For serious photo editing (thing professional photographer) and moderate to high end video editing you should be looking at 16GB of RAM.

One common mistake people make is concentrating on their processor or CPU. This is the “engine” of the computer and does indeed dictate the speed that the machine can process data. The reason this is a mistake to worry about is that for most people in most situations an older Core2duo CPU with 16GB of RAM running on a nice SSD will run rings around the latest i7 processor with 4GB of RAM and a standard hard drive.

Upgrading the CPU really only makes sense when you are doing computationally heavy activities such as transcoding videos or playing newer games that require high frame rates such as modern first person shooters.

Speaking of higher frame rates, upgrading the video card can really be important in FPS games. Even though the video card may be really important, the fastest video card in the world will be restrained by a slow hard drive to here too an SSD can really provide a benefit.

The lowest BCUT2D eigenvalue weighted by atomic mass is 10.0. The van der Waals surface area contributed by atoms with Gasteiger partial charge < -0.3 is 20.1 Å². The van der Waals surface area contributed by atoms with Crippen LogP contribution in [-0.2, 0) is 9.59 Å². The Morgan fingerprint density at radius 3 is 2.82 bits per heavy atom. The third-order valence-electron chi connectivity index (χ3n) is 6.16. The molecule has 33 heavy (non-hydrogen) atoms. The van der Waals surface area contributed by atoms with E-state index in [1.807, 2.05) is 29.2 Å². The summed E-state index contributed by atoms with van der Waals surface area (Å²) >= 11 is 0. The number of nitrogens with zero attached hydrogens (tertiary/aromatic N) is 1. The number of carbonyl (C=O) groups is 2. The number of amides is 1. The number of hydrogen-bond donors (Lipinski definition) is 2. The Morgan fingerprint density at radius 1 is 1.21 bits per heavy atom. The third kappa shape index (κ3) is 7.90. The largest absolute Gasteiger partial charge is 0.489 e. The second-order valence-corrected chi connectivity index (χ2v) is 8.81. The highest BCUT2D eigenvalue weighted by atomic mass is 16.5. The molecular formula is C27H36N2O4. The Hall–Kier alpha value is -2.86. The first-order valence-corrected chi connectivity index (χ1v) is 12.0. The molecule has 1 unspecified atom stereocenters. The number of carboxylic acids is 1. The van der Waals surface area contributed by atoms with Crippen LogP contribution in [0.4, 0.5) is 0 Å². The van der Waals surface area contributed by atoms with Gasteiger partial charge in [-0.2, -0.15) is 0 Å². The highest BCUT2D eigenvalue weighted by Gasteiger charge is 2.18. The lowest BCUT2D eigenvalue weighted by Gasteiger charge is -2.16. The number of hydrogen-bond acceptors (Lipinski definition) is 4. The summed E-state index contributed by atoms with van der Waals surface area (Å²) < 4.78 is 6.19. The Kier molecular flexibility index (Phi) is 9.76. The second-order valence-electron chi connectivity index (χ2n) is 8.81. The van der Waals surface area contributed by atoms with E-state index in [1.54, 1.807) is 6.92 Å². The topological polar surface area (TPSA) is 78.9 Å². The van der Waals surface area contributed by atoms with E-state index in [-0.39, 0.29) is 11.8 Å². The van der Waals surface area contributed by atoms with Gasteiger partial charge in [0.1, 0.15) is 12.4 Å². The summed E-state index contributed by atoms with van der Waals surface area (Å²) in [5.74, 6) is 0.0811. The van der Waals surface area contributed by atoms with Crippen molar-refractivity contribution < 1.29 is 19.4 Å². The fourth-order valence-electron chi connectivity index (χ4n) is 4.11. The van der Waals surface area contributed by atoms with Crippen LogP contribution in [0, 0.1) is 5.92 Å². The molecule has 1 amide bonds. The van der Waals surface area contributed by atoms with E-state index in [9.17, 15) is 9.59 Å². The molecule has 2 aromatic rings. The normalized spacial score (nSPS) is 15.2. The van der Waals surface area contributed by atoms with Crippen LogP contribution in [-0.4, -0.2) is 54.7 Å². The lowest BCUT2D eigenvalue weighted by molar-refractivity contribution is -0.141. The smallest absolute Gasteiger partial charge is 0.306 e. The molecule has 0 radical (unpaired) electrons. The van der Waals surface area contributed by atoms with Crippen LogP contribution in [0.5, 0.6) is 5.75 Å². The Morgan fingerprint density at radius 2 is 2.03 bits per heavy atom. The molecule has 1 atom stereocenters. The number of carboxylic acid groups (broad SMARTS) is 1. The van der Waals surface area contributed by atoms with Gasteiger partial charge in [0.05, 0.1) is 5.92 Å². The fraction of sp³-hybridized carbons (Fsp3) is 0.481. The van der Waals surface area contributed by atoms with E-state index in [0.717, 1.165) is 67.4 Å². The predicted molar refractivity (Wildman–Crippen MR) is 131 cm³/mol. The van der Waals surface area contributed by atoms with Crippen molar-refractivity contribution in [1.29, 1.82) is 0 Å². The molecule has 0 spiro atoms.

So is there a one size fits all upgrade that helps everything? Yes and no. If you are not trying to tackle a specific problem with the computer and it generally runs well, just slow, then you can replace the hard drive with an SSD, upgrade the RAM to 8GB, and if playing higher end modern games upgrade the video card to wind up with a computer that is faster over all.

If you decide to pursue that, my personal favorite SSDs are the Samsung drives. Memory is a little different as not all memory manufacturers make memory for every machine but I would try to stick with Crucial or the Corsair XMS series if I could.

Good luck!